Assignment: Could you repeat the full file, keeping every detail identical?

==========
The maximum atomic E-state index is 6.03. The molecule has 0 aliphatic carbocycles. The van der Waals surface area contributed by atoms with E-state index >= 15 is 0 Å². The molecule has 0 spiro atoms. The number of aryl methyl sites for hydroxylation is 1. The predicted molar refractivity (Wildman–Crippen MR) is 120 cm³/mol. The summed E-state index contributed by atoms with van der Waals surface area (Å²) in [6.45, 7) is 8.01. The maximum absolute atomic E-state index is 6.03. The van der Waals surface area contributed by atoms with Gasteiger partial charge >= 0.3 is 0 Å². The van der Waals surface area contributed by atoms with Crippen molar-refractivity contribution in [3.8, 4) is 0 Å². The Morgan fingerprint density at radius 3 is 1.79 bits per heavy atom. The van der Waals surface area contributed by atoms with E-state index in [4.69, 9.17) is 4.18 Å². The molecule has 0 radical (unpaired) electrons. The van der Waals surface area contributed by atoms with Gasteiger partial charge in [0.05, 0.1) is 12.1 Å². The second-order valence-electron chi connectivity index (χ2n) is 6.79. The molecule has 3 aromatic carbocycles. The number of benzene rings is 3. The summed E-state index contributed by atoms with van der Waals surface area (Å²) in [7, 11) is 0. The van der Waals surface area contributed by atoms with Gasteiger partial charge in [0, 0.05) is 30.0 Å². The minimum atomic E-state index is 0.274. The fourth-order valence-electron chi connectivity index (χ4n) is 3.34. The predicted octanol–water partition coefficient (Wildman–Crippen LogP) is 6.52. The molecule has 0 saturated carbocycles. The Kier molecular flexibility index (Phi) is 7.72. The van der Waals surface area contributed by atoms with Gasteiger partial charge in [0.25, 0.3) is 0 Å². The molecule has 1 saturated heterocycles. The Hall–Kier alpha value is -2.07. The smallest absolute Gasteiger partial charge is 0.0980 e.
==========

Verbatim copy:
The maximum atomic E-state index is 6.03. The molecule has 0 aliphatic carbocycles. The van der Waals surface area contributed by atoms with E-state index >= 15 is 0 Å². The molecule has 0 spiro atoms. The number of aryl methyl sites for hydroxylation is 1. The predicted molar refractivity (Wildman–Crippen MR) is 120 cm³/mol. The summed E-state index contributed by atoms with van der Waals surface area (Å²) in [6.45, 7) is 8.01. The maximum absolute atomic E-state index is 6.03. The van der Waals surface area contributed by atoms with Gasteiger partial charge >= 0.3 is 0 Å². The van der Waals surface area contributed by atoms with Crippen molar-refractivity contribution in [3.8, 4) is 0 Å². The Morgan fingerprint density at radius 3 is 1.79 bits per heavy atom. The van der Waals surface area contributed by atoms with E-state index in [4.69, 9.17) is 4.18 Å². The molecule has 0 radical (unpaired) electrons. The van der Waals surface area contributed by atoms with Gasteiger partial charge in [0.05, 0.1) is 12.1 Å². The second-order valence-electron chi connectivity index (χ2n) is 6.79. The molecule has 3 aromatic carbocycles. The number of benzene rings is 3. The summed E-state index contributed by atoms with van der Waals surface area (Å²) in [7, 11) is 0. The van der Waals surface area contributed by atoms with Gasteiger partial charge in [0, 0.05) is 30.0 Å². The minimum atomic E-state index is 0.274. The fourth-order valence-electron chi connectivity index (χ4n) is 3.34. The predicted octanol–water partition coefficient (Wildman–Crippen LogP) is 6.52. The molecule has 0 saturated carbocycles. The Kier molecular flexibility index (Phi) is 7.72. The van der Waals surface area contributed by atoms with Gasteiger partial charge in [0.25, 0.3) is 0 Å². The molecule has 1 saturated heterocycles. The Hall–Kier alpha value is -2.07. The smallest absolute Gasteiger partial charge is 0.0980 e.